WILSON: Wandurlust 2020 tour part seven: Birthplace of a King

On the morning of the third day of the Tour, I bid Miss Monetta’s Cottage a fond farewell and resumed my travels. I had only covered 90 of the 444-mile length of the Natchez Trace National Parkway and was eager to put a few more miles on my odometer. The morning air was cool, the sun was breaking through the trees as the haze started to lift, and I pointed my pretty red truck down the winding two-lane strip of asphalt. Sipping my coffee from a travel mug, I set my cruise control at the strictly enforced 50 mph, and contemplated about what the day might bring.

The previous afternoon, I had enjoyed the grandeur of a couple of waterfalls, admired the beauty of undisturbed forested valleys from atop scenic overlooks and touched moments in the past as I hiked along remaining portions of the actual path worn deep into the soil by the footsteps of the returning “Kaintucks.”

Leaving Tennessee, the Trace continued for another 40 miles, clipping the northwest corner of Alabama. By far, the most spectacular sight on this short leg of the journey was the majestic view of the 8-mile long John Coffee Bridge as it stretched across the wide expanse of the Tennessee River. Even the bridges and overpasses along the Trace are objects of engineered art, designed to either blend in with or draw from the natural beauty of the surroundings.

When the Trace was first blazed through what was then considered to be the “western frontier,” many river and stream crossings were mere fording points across shallow stretches of water (best attempted only during the dryer seasons). Sometimes, it was necessary to construct a simple wooden bridge, albeit destined for just a few short years of service and barely capable of carrying the weight of a wagonload of provisions. However, at much more formidable stretches of water, such as this point along the Tennessee River, industrious entrepreneurs set up ferry services. It was at this crossing that one very wily Chickasaw Chief, by the name of George Colbert, ran an inn (known as a “stand”) and a ferry. He charged then General Andrew Jackson $75,000 to transport his Tennessee Army across the river as they marched to confront the British at the Battle of New Orleans — a tidy sum for those days, but well worth the price.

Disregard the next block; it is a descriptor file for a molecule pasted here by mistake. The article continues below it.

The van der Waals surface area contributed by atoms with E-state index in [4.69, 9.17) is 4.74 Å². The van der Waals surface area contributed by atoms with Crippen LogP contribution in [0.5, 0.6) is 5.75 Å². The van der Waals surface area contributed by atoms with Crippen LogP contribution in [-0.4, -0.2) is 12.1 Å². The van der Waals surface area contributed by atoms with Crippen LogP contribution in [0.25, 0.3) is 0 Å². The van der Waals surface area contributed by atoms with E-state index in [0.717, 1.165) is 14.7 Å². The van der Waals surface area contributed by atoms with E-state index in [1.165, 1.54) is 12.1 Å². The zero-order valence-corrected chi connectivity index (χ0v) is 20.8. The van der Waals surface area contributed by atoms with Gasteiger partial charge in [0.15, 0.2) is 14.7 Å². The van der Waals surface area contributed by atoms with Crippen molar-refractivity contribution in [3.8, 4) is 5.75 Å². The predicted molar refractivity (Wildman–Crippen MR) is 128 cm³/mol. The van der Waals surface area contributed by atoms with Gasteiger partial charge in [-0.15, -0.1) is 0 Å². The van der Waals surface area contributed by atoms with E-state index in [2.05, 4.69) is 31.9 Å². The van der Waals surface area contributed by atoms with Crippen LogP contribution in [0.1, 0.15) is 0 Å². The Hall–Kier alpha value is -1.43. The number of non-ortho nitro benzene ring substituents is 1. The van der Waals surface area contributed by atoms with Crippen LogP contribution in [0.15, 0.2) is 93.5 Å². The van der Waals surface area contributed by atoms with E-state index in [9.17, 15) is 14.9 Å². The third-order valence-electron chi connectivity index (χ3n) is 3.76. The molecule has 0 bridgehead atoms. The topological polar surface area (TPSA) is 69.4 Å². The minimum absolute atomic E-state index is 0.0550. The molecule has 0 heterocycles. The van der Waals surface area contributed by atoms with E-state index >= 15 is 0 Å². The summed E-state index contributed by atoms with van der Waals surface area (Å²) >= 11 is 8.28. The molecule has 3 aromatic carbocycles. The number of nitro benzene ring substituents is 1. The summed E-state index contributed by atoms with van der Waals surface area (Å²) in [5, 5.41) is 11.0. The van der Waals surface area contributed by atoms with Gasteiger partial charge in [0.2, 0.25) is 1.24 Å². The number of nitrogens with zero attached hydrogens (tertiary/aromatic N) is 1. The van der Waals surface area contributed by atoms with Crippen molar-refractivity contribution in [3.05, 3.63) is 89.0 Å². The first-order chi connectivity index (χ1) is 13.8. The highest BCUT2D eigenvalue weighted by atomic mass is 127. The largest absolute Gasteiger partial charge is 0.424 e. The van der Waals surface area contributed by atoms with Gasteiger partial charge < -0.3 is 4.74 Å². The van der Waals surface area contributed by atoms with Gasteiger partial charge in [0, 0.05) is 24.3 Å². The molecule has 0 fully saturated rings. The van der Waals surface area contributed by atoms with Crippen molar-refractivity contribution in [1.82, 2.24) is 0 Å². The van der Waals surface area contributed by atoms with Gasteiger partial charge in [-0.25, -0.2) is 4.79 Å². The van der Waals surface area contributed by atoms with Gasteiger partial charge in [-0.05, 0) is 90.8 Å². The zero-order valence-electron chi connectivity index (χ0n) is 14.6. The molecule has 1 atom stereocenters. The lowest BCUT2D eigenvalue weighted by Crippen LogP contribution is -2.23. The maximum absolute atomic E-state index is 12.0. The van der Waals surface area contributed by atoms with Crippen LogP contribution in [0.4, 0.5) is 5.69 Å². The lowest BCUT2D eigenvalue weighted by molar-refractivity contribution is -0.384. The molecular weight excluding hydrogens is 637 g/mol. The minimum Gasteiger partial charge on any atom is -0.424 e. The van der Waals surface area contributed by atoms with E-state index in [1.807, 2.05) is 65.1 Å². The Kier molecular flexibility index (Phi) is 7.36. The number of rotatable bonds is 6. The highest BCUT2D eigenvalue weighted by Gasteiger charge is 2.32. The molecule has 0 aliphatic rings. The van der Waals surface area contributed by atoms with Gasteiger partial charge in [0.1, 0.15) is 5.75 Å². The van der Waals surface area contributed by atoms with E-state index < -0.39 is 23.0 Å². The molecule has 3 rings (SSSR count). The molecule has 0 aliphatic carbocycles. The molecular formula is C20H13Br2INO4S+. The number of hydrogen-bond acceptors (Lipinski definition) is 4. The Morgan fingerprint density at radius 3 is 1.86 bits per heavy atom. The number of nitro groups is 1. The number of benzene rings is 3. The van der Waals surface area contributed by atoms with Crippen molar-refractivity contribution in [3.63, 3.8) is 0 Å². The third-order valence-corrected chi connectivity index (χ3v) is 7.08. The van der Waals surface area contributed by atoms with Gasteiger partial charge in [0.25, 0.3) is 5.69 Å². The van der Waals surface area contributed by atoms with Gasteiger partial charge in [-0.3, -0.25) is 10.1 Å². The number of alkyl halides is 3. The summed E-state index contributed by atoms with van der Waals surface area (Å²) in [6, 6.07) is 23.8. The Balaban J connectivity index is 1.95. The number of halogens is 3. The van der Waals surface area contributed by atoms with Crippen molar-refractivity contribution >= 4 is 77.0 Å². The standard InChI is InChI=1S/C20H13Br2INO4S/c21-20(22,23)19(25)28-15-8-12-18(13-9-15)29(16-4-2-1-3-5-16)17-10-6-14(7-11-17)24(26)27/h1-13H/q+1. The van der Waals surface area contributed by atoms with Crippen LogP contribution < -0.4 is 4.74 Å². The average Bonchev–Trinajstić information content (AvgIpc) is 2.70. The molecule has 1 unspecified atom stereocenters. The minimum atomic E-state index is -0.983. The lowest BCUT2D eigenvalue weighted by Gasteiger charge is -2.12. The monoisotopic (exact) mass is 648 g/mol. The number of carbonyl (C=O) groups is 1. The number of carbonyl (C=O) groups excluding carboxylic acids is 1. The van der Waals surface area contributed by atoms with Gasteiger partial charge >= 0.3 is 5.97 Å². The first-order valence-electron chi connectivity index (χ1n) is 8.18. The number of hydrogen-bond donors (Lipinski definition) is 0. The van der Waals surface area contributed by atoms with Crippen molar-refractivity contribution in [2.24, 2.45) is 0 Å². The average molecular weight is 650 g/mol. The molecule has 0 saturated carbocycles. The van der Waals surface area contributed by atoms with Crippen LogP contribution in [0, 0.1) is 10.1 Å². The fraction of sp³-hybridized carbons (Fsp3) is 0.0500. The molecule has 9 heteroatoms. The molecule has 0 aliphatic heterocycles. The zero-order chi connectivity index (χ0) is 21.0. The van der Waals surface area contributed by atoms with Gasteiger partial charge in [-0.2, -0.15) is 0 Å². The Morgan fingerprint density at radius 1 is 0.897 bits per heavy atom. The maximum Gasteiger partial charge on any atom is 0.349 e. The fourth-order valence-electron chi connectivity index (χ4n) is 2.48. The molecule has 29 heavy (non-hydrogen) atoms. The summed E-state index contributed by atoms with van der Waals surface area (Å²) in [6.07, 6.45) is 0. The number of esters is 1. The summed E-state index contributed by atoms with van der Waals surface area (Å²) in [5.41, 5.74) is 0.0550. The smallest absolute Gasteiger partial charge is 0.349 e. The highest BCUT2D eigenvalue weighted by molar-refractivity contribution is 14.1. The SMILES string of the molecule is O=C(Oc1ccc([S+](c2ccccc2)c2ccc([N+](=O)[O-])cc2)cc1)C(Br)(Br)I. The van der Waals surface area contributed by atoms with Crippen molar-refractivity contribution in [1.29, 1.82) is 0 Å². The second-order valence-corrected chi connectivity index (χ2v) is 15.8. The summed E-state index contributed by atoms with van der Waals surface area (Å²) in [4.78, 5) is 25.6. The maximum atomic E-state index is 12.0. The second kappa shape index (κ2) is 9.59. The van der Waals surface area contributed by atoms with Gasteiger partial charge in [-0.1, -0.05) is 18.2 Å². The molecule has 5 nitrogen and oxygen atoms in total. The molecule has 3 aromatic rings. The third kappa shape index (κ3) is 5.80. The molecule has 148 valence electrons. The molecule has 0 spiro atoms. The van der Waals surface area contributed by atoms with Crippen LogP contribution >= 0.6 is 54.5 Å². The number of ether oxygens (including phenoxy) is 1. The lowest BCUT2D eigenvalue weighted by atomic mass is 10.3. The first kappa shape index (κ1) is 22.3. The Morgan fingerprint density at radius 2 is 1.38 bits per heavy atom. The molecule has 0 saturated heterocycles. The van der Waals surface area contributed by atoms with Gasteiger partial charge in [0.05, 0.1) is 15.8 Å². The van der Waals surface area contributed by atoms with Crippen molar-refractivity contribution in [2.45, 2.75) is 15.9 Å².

As I rolled into Mississippi, the views, terrain and “feel” of the Trace changed. Wooded hills and the winding roadway gave way to cotton fields and a more modern thoroughfare texture. To be honest, it started to get boring. The bloom was off the rose, and I was no longer traveling back in time along a scenic trail of history. I started to take note of mile markers, rather than historical markers. By this point in the journey, my curious nature felt satisfied, my need to know seemed fulfilled, and I was just heading to Natchez.

However, as the Trace cleaved its way diagonally through the heart of Tupelo, I decided to make a stop. Tupelo, Mississippi is the birthplace of Elvis Aaron Presley and even though I am not a huge fan of his body of work, I felt a need to see his birth home. I have been to Memphis a couple of times, but never had a burning desire to visit Graceland. If it wasn’t for Ursula Andress, Ann-Margret or Shelley Fabares, I doubt that I would have ever been so bored as to watch any of his movies. However, I also doubted I would ever have a reason to return to Tupelo and never again have the opportunity to see the birthplace of a national icon. More importantly, I needed to stop, stretch my legs and find a restroom that had not been shuttered by the Never-Ending-Plague of 2020.

I saw Elvis’ home, the church in which a young Elvis sang and a replica of the car his deadbeat dad piled his family into as he snuck them out of town in the dead of night. I even saw the hardware store where Elvis’ mother bought his first guitar — although he really wanted a BB-gun. Having seen all of this I saw little reason to see more of Tupelo. The trace continued on — and so did I.

Larry Wilson is a mostly lifelong resident of Niles. His essays stem from experiences, compilations and recollections from friends and family. He can be reached at wflw@hotmail.com.

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